Reviewed by Jeanne
Librarian Charlie Harris has enjoyed working as an archivist at Athena College, usually accompanied by his enormous Maine Coon cat, Diesel. Diesel is quite the hit among staff and patrons alike, but now a complaint has been brought by none other than the new library director, Oscar Reilly. This is pretty much the last straw for Charlie: Reilly has been nothing but abrasive to all the staff, from the professional librarians to the administrative staff. He isn’t even a librarian, but a financial consultant and he seems less interested in the library’s function than in what assets it holds—assets that could be turned into cash. The entire rare books and archives collection, for example.
Before Charlie can decide whether or not to resign rather than soldier on in a now joyless job, Reilly is murdered. There’s little question that it’s an inside job, especially since he’s found crushed in the moving book stacks, but who on the staff was driven to kill?
This is the seventh entry in the Cat in the Stacks mysteries, a cozy series set in Mississippi. Charlie is a warm, genial widower with two grown children, a housekeeper, a love interest, and, of course, Diesel. The pace is leisurely, with time out for meals and atmosphere. I found this one to be a particularly good entry because I enjoyed seeing Charlie take charge a bit more. In general, he presents a gracious face even if he is angry or upset with someone; this time, he was a bit more forthright and firm which warmed my cowardly little heart.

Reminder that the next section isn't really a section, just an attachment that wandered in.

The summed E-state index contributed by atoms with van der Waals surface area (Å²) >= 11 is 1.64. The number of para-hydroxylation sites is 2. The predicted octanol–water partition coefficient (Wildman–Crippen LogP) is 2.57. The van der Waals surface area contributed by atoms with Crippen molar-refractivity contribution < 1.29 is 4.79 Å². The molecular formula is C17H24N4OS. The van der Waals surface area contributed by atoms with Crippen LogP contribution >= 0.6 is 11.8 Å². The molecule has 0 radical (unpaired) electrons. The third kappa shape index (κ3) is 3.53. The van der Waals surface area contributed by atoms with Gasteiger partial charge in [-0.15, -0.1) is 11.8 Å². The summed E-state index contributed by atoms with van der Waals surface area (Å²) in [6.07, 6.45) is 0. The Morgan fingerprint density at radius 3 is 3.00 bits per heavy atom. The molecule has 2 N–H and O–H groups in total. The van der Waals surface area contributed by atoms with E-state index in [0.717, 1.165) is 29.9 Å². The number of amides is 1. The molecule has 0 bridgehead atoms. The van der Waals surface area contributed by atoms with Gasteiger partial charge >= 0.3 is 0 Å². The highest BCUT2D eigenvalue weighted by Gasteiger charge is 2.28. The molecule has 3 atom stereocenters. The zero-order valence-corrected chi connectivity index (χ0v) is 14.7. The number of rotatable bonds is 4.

I also particularly enjoyed the good use the author made of the library setting with some inside library jokes. For example, one of the problem employees is a cataloger. Catalogers just have that sort of reputation in the profession, justified or not. A couple of years ago, during interviews for the job of library director at least half the candidates chose some aspect of dealing with a cataloger to represent a professional challenge. It’s really a double joke, though, because Miranda James is a pseudonym for Dr. Dean James, a librarian and a serials cataloger at the University of Mississippi Medical Center.
However, I do wonder how many patrons are going to read the book and avoid our moving stacks in genealogy. . . .
(P.S., The cataloger with whom I work is a charming individual!)